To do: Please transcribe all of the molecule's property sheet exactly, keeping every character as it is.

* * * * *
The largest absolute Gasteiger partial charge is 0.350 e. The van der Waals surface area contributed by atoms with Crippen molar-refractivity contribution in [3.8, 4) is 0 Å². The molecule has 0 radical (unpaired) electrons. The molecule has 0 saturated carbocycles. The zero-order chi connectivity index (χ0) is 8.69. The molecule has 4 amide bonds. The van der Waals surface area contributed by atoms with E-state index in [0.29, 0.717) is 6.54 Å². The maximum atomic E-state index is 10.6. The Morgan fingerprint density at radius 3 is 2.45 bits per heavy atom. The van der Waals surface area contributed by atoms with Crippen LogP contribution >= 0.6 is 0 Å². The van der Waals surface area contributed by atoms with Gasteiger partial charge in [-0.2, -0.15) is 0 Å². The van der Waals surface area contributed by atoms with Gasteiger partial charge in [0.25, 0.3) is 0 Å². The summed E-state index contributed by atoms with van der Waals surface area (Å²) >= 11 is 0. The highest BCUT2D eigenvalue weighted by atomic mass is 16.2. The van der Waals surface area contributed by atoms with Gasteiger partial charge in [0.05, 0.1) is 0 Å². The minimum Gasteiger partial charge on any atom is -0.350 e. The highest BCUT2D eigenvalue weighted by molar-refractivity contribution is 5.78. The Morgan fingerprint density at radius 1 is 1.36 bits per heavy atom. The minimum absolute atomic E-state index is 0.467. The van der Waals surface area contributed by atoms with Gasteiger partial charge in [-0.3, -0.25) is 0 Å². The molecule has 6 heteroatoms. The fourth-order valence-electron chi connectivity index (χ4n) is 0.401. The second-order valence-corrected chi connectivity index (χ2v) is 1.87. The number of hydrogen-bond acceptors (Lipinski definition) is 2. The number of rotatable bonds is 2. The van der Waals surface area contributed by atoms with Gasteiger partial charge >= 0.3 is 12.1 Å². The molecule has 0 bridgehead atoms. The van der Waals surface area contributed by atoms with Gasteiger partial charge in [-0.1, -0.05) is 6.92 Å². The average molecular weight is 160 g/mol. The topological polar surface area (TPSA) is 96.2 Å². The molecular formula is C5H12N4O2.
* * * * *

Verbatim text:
The largest absolute Gasteiger partial charge is 0.350 e. The van der Waals surface area contributed by atoms with Crippen molar-refractivity contribution in [3.8, 4) is 0 Å². The molecule has 0 radical (unpaired) electrons. The molecule has 0 saturated carbocycles. The zero-order chi connectivity index (χ0) is 8.69. The molecule has 4 amide bonds. The van der Waals surface area contributed by atoms with E-state index in [0.29, 0.717) is 6.54 Å². The maximum atomic E-state index is 10.6. The Morgan fingerprint density at radius 3 is 2.45 bits per heavy atom. The van der Waals surface area contributed by atoms with Crippen LogP contribution >= 0.6 is 0 Å². The van der Waals surface area contributed by atoms with Gasteiger partial charge in [-0.2, -0.15) is 0 Å². The van der Waals surface area contributed by atoms with Gasteiger partial charge in [0.25, 0.3) is 0 Å². The summed E-state index contributed by atoms with van der Waals surface area (Å²) >= 11 is 0. The highest BCUT2D eigenvalue weighted by atomic mass is 16.2. The van der Waals surface area contributed by atoms with Gasteiger partial charge in [0.05, 0.1) is 0 Å². The minimum Gasteiger partial charge on any atom is -0.350 e. The highest BCUT2D eigenvalue weighted by molar-refractivity contribution is 5.78. The Morgan fingerprint density at radius 1 is 1.36 bits per heavy atom. The minimum absolute atomic E-state index is 0.467. The van der Waals surface area contributed by atoms with Gasteiger partial charge in [-0.3, -0.25) is 0 Å². The molecule has 6 heteroatoms. The fourth-order valence-electron chi connectivity index (χ4n) is 0.401. The second-order valence-corrected chi connectivity index (χ2v) is 1.87. The number of hydrogen-bond acceptors (Lipinski definition) is 2. The number of rotatable bonds is 2. The van der Waals surface area contributed by atoms with Gasteiger partial charge >= 0.3 is 12.1 Å². The molecule has 0 bridgehead atoms. The van der Waals surface area contributed by atoms with Gasteiger partial charge in [-0.1, -0.05) is 6.92 Å². The average molecular weight is 160 g/mol. The topological polar surface area (TPSA) is 96.2 Å². The molecular formula is C5H12N4O2.